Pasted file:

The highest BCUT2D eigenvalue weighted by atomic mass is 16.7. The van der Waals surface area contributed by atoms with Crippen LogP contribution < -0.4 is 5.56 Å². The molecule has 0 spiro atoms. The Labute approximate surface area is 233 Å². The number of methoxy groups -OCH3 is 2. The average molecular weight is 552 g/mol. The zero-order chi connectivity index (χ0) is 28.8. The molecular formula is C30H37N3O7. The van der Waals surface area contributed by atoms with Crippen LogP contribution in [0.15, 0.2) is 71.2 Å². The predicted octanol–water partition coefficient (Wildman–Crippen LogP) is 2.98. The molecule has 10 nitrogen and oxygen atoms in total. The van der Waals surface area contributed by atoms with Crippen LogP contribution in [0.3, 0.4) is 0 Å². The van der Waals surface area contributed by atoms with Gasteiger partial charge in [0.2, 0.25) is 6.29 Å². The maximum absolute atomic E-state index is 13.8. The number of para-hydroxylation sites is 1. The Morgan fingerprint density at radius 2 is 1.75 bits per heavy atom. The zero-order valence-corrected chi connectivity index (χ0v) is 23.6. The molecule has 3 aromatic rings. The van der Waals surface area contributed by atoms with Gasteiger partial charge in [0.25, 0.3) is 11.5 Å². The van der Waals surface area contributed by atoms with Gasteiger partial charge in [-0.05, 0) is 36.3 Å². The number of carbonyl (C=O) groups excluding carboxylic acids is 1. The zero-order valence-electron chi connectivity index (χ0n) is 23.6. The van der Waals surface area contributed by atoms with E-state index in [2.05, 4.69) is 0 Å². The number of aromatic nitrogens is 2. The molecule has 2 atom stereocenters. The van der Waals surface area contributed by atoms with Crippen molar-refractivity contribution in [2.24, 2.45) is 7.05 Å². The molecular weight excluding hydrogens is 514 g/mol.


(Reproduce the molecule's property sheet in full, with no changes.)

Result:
The highest BCUT2D eigenvalue weighted by atomic mass is 16.7. The van der Waals surface area contributed by atoms with Crippen LogP contribution < -0.4 is 5.56 Å². The molecule has 0 spiro atoms. The Labute approximate surface area is 233 Å². The number of methoxy groups -OCH3 is 2. The average molecular weight is 552 g/mol. The zero-order chi connectivity index (χ0) is 28.8. The molecular formula is C30H37N3O7. The van der Waals surface area contributed by atoms with Crippen LogP contribution in [0.15, 0.2) is 71.2 Å². The predicted octanol–water partition coefficient (Wildman–Crippen LogP) is 2.98. The molecule has 10 nitrogen and oxygen atoms in total. The van der Waals surface area contributed by atoms with Crippen LogP contribution in [0.3, 0.4) is 0 Å². The van der Waals surface area contributed by atoms with Gasteiger partial charge in [0.2, 0.25) is 6.29 Å². The maximum absolute atomic E-state index is 13.8. The number of para-hydroxylation sites is 1. The Morgan fingerprint density at radius 2 is 1.75 bits per heavy atom. The zero-order valence-corrected chi connectivity index (χ0v) is 23.6. The molecule has 3 aromatic rings. The van der Waals surface area contributed by atoms with Gasteiger partial charge in [0.25, 0.3) is 11.5 Å². The van der Waals surface area contributed by atoms with Gasteiger partial charge in [-0.05, 0) is 36.3 Å². The number of carbonyl (C=O) groups excluding carboxylic acids is 1. The zero-order valence-electron chi connectivity index (χ0n) is 23.6. The van der Waals surface area contributed by atoms with E-state index in [2.05, 4.69) is 0 Å². The number of aromatic nitrogens is 2. The molecule has 2 atom stereocenters. The van der Waals surface area contributed by atoms with Crippen molar-refractivity contribution in [2.24, 2.45) is 7.05 Å². The molecular weight excluding hydrogens is 514 g/mol.